How do I talk to our children about sex?

Of course the answer to that depends on your child’s age. At any age, however, a good rule of thumb is to present information factually, but with only as much detail as they request. Follow-up the facts with a discussion of your values where relevant to the question asked. Keep it simple. Just answer the question, and don’t provide a lengthy dissertation. Remember to always close the discussion by asking if they have any more questions, and give them plenty of time to think about it before you move on.

For my boys, aged 6 & 10, I purchased an age-appropriate book that explained how their bodies would change as they got older and then proceeded to girls and then finally to the biology of sex. They professed not to be interested, but they listened carefully when I read a chapter each night and asked good questions. The younger one in particular was very interested in how his body would change when he got to be his brother’s age. The older one skipped ahead to the chapter on girls on his own.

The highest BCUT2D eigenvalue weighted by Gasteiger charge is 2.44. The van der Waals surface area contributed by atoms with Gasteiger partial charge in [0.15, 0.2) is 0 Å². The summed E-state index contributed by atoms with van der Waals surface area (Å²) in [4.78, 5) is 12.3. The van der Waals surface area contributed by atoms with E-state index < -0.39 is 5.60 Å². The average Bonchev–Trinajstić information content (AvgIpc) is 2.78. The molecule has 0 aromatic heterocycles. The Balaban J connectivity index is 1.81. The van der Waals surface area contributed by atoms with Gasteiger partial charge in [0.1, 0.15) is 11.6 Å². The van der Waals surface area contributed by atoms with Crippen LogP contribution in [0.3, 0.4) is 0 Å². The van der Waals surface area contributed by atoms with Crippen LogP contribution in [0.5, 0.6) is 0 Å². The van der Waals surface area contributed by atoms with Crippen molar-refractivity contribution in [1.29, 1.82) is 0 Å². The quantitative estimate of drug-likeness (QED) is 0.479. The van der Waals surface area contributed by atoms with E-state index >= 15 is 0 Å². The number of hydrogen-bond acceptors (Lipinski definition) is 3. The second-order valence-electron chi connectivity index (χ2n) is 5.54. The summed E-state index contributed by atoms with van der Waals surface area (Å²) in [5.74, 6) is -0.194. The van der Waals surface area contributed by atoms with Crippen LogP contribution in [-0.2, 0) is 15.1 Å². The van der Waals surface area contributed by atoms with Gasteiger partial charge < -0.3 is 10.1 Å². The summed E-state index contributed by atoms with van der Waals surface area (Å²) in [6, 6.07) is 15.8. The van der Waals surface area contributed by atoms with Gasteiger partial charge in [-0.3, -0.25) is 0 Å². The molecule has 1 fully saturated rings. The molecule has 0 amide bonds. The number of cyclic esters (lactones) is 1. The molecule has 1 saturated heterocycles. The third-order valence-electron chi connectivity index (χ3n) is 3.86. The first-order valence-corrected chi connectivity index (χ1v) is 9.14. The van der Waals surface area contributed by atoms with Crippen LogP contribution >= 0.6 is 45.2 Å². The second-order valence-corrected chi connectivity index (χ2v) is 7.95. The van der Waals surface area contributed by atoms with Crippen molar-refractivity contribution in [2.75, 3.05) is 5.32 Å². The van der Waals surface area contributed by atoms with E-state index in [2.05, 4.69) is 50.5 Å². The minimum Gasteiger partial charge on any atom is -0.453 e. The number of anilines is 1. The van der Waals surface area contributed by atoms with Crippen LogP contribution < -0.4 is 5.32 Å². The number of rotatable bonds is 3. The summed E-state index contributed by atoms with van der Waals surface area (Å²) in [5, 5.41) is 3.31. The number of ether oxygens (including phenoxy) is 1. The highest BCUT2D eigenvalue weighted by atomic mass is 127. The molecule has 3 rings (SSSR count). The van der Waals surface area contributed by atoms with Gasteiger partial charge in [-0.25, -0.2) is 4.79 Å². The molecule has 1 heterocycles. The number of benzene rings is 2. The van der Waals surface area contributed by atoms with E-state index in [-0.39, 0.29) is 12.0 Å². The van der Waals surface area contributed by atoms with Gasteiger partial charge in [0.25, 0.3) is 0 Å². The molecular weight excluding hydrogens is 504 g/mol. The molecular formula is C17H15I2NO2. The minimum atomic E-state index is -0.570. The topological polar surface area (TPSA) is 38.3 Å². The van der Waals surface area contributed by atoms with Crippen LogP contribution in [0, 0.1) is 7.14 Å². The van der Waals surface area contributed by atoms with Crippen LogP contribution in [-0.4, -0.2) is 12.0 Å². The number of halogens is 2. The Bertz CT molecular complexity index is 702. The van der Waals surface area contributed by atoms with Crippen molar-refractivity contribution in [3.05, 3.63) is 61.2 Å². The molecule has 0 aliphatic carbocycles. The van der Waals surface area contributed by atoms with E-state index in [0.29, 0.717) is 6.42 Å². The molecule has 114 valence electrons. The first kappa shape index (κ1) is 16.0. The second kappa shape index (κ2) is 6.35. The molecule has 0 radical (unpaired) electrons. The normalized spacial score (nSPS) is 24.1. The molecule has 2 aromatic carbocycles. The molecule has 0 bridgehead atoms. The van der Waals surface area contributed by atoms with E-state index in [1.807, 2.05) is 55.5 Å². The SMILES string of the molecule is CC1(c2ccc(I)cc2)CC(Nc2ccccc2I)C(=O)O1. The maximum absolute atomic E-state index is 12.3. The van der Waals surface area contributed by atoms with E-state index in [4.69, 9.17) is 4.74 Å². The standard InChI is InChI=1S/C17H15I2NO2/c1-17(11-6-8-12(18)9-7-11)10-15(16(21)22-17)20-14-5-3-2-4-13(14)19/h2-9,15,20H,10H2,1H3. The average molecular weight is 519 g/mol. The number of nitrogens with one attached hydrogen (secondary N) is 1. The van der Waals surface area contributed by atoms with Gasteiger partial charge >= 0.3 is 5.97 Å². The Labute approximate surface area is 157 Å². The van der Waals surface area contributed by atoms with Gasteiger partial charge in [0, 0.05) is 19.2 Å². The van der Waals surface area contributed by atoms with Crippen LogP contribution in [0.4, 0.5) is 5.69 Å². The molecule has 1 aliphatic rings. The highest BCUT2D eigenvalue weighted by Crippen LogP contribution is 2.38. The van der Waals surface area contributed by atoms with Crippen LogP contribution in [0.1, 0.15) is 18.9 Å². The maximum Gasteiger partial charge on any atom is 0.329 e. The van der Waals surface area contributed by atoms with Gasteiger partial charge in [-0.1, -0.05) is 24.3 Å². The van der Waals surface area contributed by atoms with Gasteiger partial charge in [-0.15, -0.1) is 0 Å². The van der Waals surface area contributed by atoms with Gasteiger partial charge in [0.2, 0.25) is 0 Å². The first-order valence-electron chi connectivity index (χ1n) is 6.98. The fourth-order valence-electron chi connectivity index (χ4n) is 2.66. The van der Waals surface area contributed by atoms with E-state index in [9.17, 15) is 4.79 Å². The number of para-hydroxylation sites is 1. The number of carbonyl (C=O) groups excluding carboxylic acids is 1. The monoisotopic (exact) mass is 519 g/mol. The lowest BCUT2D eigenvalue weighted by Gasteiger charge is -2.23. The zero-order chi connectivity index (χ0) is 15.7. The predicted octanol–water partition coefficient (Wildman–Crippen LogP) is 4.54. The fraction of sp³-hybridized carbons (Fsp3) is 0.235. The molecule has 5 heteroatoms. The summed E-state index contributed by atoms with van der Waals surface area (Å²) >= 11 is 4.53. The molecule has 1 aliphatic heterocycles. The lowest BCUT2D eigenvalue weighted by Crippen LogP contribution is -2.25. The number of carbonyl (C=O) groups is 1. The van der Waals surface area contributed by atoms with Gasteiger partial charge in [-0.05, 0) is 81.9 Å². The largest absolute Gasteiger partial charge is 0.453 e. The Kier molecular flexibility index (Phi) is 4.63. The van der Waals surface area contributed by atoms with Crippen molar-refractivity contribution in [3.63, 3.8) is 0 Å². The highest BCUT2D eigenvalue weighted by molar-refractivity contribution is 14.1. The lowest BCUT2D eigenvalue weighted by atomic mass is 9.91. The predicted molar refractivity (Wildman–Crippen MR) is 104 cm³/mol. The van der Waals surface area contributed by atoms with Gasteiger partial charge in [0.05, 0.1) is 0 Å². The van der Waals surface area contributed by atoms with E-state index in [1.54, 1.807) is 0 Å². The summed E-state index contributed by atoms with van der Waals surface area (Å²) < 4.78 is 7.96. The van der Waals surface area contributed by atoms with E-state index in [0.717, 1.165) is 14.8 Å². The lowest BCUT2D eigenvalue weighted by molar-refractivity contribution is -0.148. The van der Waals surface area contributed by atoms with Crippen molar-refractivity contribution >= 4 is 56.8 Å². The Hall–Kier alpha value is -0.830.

The book gave me a good opportunity to present bite size information in simple English and allowed me to impart our values at the same time. Also, since the book was logically ordered, I could time the chapters according to the boy’s age and interest levels. Of course, I read the book myself BEFORE sharing it with the boys.

For teens, it’s a more difficult because teens are often mortified to discuss sex with a parent. That’s why you should start their education EARLY—once they are teens it may be impossible to talk to them.

I provided my teens with a copy of ”Our Bodies, Our Selves” by the Boston Women's Health Book Collective. Again, I pre-read the book, but this time I made extensive notes in the margins and highlighted what I thought was important text. They never showed ANY interest in front of me, but I later found out that they HAD used it extensively and had even shared it with friends!

That’s just my opinion. Annie